The shift back to an upward-sloping yield curve doesn't necessarily mean that the threat of recession is no more.
On November 6, the U.S. Treasury yield curve ended its months-long sojourn into inverted territory, regaining the positive slope typically associated with a growing economy. Since that date, the curve has remained upward-sloping in the key segments between 3-month and 10-year, as well as between 2-year and 10-year.
Now Positive: Three Recent U.S. Treasury Yield Curves
Source: Bloomberg, as of 11/12/19 Past performance is no guarantee of future results. This information is provided for illustrative purposes only and does not reflect the performance of an actual investment.
Though this return to form may restore faith to some who doubted the strength of the U.S. economy, the question is how long the curve will maintain its current configuration. And spending several months in inverted territory might yet prove to be a harbinger of recession – as in 2006-2007, when the curve reverted to a positive slope before the 2007-2008 Great Recession.
But more important than the slope are the forces behind it, many of which feel more changeable than in past business cycles -- such as inflation expectations and economic policy decisions. One such factor, however, has continued to trend upward since its low in December 2008; more than 55% of those surveyed by the University of Michigan’s most recent consumer survey said that their financial situation had improved over the previous year.
On the rise: Reserves in Italy’s Banks
Italy’s lending institutions took full advantage of the recent decision by the European Central Bank (ECB) to create a two-tier rate regime for what it charges some banks for depositing their excess reserves with the ECB. The charges, in the form of negative interest rates, are designed to encourage lending by making it expensive to keep funds on deposit rather than put them to use lending to their clients. As of the beginning of November, those charges are now waived for banks with reserves below a certain level, many of which are in countries with troubled banking sectors – including Italy.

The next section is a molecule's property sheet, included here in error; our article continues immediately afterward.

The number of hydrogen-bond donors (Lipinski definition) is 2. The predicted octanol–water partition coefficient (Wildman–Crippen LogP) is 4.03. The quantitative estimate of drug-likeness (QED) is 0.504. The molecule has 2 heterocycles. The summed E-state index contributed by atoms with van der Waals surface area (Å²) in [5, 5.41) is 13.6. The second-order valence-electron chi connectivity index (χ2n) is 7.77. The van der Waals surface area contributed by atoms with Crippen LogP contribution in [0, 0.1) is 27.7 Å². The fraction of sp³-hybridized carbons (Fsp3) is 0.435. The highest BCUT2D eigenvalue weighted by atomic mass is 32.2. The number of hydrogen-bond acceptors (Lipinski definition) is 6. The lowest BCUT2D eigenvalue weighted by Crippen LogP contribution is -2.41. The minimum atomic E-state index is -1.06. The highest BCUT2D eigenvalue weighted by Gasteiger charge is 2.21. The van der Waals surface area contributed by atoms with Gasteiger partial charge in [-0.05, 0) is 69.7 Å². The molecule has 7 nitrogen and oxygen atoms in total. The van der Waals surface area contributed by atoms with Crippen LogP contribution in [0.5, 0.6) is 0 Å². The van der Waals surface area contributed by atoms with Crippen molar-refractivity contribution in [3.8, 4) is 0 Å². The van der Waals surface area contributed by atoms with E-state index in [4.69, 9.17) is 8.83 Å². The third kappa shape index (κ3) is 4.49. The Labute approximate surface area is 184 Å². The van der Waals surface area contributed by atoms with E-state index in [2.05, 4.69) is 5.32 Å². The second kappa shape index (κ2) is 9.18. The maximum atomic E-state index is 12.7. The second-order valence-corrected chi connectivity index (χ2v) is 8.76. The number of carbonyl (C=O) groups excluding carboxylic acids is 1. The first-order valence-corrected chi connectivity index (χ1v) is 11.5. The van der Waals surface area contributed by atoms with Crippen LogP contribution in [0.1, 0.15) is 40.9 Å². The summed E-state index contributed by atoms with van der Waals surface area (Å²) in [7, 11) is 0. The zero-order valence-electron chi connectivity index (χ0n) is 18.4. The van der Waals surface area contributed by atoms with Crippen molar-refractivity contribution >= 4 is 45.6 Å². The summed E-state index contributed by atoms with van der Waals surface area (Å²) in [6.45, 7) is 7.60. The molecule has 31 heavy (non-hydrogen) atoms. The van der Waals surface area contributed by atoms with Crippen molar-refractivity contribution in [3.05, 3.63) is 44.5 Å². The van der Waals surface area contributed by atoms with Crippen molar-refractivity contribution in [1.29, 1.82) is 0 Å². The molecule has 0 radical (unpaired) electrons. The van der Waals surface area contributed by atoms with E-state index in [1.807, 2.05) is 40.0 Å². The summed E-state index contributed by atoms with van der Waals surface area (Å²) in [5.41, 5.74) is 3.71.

The result so far has been a multi-billion euro movement of excess liquidity from countries with large liquidity balances such as Belgium, Germany and the Netherlands toward countries that haven’t hit their tier-related ceilings. The objective has been to reduce the balances on deposit with the ECB – and the associated charges for keeping those deposits. One bank analyst summed it up: “...this is such a convenient arbitrage that it’s a must-do.”
So far, the tiering system seems to be on its way to achieving one of its key goals, to reduce financial pressure on borderline banks. It remains to be seen what unintended consequences might arise as a result.
On the slide: Chile’s Bonds, Currency, and Civil Order
Since the beginning of the protests in Chile in early October, the country’s currency, the Chilean peso, has fallen as much as 10% against the U.S. dollar since October 41. Chile’s 10-year government bond yields have risen some 78 basis points (bps).
The current crisis started with a student-led protest over subway fares on October 6, and has turned into leaderless general strikes, arson, looting and riots. In that environment, the central bank president Mario Marcel’s assurances that the fiscal situation remains “solid” and that the bank is willing to act in the face of “anomalous situations” ring somewhat hollow. The announcement of plans to change the country’s Constitution, which dates from the 1973-1990’s era dictatorship, have had little effect so far. Copper is the country’s chief source of foreign exchange, and production has continued mostly unhindered so far. But without organized leadership for the protests, the trajectory and duration of the instability is difficult to assess.
Note: The year for all dates is 2019 unless otherwise indicated
1 Source: Bloomberg, as of 11/12/19 3:00 PM, ET
The yield curve shows the relationship between yields and maturity dates for a similar class of bonds.
U.S. Treasuries are direct debt obligations issued and backed by the "full faith and credit" of the U.S. government. The U.S. government guarantees the principal and interest payments on U.S. Treasuries when the securities are held to maturity. Unlike U.S. Treasury securities, debt securities issued by the federal agencies and instrumentalities and related investments may or may not be backed by the full faith and credit of the U.S. government. Even when the U.S. government guarantees principal and interest payments on securities, this guarantee does not apply to losses resulting from declines in the market value of these securities.
The Federal Reserve Board ("Fed") is responsible for the formulation of U.S. policies designed to promote economic growth, full employment, stable prices, and a sustainable pattern of international trade and payments.
One basis point (bps) equals one one-hundredth (1/100, or 0.01) of one percentage point.